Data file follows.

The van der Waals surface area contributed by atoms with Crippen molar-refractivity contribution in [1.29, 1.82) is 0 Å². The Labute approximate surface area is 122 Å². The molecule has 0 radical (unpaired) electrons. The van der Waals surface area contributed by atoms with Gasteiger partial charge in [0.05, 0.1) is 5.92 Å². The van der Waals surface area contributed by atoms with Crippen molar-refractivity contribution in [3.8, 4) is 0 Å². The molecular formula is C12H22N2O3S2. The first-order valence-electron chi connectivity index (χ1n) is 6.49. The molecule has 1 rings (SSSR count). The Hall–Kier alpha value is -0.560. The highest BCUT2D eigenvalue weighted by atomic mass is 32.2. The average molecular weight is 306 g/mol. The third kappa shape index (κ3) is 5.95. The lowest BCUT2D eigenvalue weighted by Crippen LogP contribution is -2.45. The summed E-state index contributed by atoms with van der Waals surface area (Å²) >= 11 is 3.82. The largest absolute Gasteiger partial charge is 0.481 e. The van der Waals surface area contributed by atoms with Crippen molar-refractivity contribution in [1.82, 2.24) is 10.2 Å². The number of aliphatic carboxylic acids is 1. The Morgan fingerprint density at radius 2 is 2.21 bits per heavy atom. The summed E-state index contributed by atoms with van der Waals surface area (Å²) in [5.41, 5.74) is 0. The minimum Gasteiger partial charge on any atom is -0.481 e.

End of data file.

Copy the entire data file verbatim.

The van der Waals surface area contributed by atoms with Crippen molar-refractivity contribution in [1.29, 1.82) is 0 Å². The Labute approximate surface area is 122 Å². The molecule has 0 radical (unpaired) electrons. The van der Waals surface area contributed by atoms with Gasteiger partial charge in [0.05, 0.1) is 5.92 Å². The van der Waals surface area contributed by atoms with Crippen molar-refractivity contribution in [3.8, 4) is 0 Å². The molecular formula is C12H22N2O3S2. The first-order valence-electron chi connectivity index (χ1n) is 6.49. The molecule has 1 rings (SSSR count). The Hall–Kier alpha value is -0.560. The highest BCUT2D eigenvalue weighted by atomic mass is 32.2. The average molecular weight is 306 g/mol. The third kappa shape index (κ3) is 5.95. The lowest BCUT2D eigenvalue weighted by Crippen LogP contribution is -2.45. The summed E-state index contributed by atoms with van der Waals surface area (Å²) >= 11 is 3.82. The largest absolute Gasteiger partial charge is 0.481 e. The van der Waals surface area contributed by atoms with Crippen molar-refractivity contribution in [1.82, 2.24) is 10.2 Å². The number of aliphatic carboxylic acids is 1. The Morgan fingerprint density at radius 2 is 2.21 bits per heavy atom. The summed E-state index contributed by atoms with van der Waals surface area (Å²) in [5.41, 5.74) is 0. The minimum Gasteiger partial charge on any atom is -0.481 e.